A Cross-Cultural Analysis of the Demand–Withdraw Marital Interaction: Observing Couples From a Developing Country

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Abstract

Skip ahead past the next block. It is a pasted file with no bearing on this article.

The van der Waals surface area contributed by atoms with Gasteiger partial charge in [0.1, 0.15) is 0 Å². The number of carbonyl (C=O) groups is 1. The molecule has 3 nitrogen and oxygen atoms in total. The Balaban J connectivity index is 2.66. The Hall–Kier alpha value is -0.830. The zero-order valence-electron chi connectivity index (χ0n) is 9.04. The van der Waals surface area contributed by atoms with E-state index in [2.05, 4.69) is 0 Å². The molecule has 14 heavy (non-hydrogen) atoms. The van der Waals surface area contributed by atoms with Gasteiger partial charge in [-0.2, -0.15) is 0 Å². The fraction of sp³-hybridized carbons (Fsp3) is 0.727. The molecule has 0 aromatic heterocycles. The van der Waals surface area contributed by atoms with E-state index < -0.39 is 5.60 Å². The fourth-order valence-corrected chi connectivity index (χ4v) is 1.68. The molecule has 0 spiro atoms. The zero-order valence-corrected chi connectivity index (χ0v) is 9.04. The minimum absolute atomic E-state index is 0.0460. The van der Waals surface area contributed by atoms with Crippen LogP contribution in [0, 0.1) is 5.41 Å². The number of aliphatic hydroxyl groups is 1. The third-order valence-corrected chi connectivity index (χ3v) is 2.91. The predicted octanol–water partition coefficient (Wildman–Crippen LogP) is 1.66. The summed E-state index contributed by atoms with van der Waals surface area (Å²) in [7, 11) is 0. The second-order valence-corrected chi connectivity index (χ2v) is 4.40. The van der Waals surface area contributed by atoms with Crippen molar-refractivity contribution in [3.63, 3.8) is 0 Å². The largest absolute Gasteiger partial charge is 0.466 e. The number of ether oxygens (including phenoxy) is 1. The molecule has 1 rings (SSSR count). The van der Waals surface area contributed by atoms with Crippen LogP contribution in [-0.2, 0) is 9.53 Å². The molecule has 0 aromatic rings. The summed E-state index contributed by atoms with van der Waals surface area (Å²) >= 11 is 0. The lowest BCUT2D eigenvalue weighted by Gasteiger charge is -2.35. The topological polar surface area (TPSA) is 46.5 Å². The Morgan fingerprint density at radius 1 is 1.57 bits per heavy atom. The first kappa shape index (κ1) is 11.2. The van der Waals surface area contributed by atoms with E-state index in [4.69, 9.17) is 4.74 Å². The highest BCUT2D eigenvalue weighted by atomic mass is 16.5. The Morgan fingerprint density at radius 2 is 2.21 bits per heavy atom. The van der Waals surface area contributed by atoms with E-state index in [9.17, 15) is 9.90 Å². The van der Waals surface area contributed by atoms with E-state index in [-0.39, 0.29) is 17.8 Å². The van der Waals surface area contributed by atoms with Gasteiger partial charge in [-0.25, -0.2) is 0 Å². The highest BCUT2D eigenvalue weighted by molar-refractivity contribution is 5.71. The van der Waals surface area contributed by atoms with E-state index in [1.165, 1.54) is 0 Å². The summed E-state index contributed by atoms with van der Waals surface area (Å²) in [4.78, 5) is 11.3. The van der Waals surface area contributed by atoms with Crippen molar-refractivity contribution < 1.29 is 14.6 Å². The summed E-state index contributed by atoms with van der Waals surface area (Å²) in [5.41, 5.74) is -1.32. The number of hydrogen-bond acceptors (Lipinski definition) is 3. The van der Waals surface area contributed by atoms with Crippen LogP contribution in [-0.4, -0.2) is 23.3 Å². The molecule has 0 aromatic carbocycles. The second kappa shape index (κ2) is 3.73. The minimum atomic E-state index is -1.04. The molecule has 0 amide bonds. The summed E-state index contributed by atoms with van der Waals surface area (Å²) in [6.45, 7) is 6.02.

The authors used cross-cultural methodology to examine the demand–withdraw pattern of marital communication. In Western countries, women usually make more demands, whereas men are more likely to withdraw. But the recently advanced marital structure hypothesis suggests that this pattern can be altered by gender roles and beliefs, particularly in traditional marriages. To test such hypotheses, the authors conducted an observational study of marital communication across very different cultures, with varying levels of patriarchy (i.e., 50 White American couples, 52 Pakistani couples in Pakistan, and 48 immigrant Pakistani couples in America). Across cultures, demand–withdraw communication was related to marital distress, extending previous findings to new groups. However, the findings challenge the notion that demanding and withdrawing behaviors are inherently male or female; rather, the results point to the relevance of contextual factors, specifically gender power differences and acculturation, in understanding the demand–withdraw marital interaction pattern. Therapists working with foreign or immigrant couples must consider the cross-cultural generalizability of existing theories of marital communication.

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